FBAR Penalties Can Still Be Steep, Even With New IRS Caps

Over the past several years, the IRS has put increasing emphasis on enforcing foreign account reporting laws and tracking down U.S. taxpayers who fail to report their offshore accounts. New interim guidance from the IRS caps the penalties for those with unreported foreign bank accounts, but even with those new caps, the consequences can be harsh.

Who Needs To File An FBAR?

Any U.S. taxpayer with foreign bank accounts worth $10,000 or more must report those accounts to the IRS using a form commonly known as FBAR, or Report of Foreign Bank and Financial Accounts. The FBAR requirement applies to anyone with foreign accounts whose cumulative value equaled at least $10,000 at any point during the year - even if no single account exceeded that threshold, and even if the threshold was no longer met by year's end.

Penalties For Nondisclosure Of Foreign Accounts

People who fail to file an FBAR when required to do so under U.S. tax law face different ranges of penalties depending on the circumstances of the violation. Specifically, those who are found to have willfully violated the FBAR law are generally penalized more harshly than those whose violations are found to be nonwillful.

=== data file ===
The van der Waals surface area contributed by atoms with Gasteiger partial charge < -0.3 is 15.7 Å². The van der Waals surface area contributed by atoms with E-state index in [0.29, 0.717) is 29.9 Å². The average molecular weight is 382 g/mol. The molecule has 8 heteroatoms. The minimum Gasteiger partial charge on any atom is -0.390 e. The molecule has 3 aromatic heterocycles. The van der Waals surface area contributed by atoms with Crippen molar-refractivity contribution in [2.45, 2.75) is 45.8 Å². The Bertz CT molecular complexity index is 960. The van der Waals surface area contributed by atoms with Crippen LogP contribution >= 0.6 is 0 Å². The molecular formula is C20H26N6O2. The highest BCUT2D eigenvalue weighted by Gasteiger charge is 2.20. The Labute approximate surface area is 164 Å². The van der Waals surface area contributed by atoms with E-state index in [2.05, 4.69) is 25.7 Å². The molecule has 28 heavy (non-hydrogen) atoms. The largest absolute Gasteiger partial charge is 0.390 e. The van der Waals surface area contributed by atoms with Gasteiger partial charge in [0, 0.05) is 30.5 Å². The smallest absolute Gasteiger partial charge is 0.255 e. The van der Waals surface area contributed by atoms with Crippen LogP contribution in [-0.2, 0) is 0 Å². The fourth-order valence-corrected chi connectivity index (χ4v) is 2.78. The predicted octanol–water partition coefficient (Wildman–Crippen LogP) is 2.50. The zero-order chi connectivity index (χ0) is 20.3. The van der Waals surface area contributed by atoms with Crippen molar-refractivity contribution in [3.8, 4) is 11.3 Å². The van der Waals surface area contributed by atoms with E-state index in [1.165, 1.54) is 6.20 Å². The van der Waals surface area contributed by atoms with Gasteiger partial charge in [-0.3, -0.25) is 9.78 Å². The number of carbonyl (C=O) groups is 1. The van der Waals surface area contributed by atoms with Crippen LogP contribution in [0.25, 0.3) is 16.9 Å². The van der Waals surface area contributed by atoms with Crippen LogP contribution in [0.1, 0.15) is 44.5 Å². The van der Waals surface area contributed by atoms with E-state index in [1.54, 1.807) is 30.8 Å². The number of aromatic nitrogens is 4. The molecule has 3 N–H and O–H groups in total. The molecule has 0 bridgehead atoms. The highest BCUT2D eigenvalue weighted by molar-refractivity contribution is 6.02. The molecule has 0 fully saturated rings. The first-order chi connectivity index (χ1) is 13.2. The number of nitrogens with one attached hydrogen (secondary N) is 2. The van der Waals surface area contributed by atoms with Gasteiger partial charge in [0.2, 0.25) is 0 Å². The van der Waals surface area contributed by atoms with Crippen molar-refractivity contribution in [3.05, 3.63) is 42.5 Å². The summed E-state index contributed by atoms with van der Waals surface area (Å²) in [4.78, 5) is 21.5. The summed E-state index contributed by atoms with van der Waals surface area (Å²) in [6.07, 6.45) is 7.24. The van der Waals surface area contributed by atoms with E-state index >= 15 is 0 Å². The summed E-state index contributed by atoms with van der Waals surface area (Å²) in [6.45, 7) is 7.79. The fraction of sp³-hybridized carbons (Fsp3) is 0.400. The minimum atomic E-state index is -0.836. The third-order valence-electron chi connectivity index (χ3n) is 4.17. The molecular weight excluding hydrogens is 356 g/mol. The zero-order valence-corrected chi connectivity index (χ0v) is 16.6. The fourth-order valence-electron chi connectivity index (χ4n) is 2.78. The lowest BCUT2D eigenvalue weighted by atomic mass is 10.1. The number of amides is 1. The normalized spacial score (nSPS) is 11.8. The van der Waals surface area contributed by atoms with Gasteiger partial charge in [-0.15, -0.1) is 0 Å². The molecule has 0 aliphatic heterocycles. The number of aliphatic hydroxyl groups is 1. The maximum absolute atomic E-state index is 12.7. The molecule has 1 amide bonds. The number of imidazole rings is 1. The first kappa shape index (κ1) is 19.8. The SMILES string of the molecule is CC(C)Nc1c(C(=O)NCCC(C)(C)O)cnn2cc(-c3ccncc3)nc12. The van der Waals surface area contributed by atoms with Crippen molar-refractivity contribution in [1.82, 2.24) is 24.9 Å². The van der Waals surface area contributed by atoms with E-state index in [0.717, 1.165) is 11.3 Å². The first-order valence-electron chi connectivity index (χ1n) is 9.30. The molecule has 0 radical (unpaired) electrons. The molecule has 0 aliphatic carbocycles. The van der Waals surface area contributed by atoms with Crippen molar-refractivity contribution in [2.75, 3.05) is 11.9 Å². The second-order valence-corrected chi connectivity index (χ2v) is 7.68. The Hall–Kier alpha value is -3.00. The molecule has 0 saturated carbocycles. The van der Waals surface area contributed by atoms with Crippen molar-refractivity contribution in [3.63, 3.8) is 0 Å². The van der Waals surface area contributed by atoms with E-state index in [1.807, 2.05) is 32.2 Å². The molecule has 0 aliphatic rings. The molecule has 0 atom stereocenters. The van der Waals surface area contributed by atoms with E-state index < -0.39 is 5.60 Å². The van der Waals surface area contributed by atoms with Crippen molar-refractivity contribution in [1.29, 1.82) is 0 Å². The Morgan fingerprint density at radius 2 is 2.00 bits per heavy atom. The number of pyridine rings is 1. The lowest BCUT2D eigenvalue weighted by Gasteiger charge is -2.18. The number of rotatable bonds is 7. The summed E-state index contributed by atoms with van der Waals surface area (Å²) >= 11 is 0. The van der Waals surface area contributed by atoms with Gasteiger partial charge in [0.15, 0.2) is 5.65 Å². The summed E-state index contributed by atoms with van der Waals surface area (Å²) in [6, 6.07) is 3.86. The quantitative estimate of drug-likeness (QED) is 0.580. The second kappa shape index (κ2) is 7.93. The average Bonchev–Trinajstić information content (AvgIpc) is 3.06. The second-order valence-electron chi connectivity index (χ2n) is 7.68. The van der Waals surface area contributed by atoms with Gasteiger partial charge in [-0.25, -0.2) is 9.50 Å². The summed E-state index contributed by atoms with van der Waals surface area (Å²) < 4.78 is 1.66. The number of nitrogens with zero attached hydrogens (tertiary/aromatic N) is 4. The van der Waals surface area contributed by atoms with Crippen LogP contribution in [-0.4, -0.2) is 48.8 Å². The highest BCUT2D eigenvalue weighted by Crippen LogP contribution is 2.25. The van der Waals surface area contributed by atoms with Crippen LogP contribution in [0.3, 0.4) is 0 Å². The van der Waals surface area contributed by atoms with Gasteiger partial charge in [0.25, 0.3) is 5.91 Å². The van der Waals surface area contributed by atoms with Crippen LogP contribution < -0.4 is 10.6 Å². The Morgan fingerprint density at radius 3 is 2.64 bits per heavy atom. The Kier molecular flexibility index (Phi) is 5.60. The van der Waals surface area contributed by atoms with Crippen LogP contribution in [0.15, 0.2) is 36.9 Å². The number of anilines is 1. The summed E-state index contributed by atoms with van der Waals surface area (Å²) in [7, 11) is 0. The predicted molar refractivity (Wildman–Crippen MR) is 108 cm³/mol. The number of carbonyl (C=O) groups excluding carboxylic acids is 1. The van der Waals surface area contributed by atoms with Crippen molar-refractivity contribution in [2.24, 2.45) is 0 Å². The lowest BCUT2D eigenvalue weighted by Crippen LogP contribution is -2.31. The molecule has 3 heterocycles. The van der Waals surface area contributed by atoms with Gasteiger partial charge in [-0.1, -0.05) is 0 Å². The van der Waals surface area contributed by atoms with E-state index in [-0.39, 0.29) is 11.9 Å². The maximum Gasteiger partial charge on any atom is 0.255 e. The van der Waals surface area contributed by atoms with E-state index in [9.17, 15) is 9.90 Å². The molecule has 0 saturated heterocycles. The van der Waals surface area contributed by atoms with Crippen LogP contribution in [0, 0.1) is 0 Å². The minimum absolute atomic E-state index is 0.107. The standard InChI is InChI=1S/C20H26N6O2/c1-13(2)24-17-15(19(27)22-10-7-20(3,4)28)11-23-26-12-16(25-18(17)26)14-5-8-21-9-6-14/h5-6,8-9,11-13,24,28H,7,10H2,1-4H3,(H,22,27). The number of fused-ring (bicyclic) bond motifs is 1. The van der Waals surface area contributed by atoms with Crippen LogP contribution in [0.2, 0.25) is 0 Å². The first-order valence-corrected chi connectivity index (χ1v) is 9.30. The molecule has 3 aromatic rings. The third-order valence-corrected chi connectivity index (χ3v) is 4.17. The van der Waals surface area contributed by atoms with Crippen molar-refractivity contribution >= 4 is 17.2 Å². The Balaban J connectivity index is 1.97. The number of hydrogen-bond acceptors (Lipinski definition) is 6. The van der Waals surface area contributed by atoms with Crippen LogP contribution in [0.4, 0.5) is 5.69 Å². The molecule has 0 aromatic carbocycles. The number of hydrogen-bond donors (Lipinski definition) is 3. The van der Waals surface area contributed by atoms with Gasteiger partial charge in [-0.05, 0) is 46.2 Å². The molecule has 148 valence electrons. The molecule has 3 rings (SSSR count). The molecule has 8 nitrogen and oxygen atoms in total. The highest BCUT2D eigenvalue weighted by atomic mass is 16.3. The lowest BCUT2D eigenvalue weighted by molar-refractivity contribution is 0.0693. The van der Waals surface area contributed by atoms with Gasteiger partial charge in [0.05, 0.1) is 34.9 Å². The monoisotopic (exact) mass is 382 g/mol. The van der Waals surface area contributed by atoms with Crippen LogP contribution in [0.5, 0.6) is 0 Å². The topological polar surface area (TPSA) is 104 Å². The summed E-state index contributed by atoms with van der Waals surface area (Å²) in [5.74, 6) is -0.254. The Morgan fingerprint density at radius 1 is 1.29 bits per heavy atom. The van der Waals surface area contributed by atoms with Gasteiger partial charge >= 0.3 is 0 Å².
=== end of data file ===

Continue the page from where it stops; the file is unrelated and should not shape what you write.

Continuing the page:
In cases involving willful FBAR violations, the recent IRS guidance states that the penalty may be as high as 100 percent of the highest aggregate balance of the unreported accounts during the year or years in question. However, in most cases, the penalty amount will be limited to 50 percent of that amount. IRS examiners are given the discretion to recommend penalties above or below the 50 percent mark depending on the individual facts and circumstances involved in each case.

For nonwillful violations, the penalties are reduced but still may be quite steep. Under the new IRS guidance, nonwillfull FBAR violations are penalized according to the following structure:

  • Standard penalty: $10,000 for each year of noncompliance
  • Lenient penalty: $10,000 total for all years of noncompliance
  • Strict penalty: $10,000 per account for each year of noncompliance

As with the penalties for willful violations, the three-tiered structure for nonwillful violations allows IRS examiners to exercise discretion in recommending penalties for nonwillful violators based on the specific facts and circumstances involved.

Seek Legal Counsel For Offshore Account Concerns

If you have questions or concerns about potential fines or criminal charges regarding your offshore accounts, be sure to seek legal advice from an attorney with experience in matters of tax law.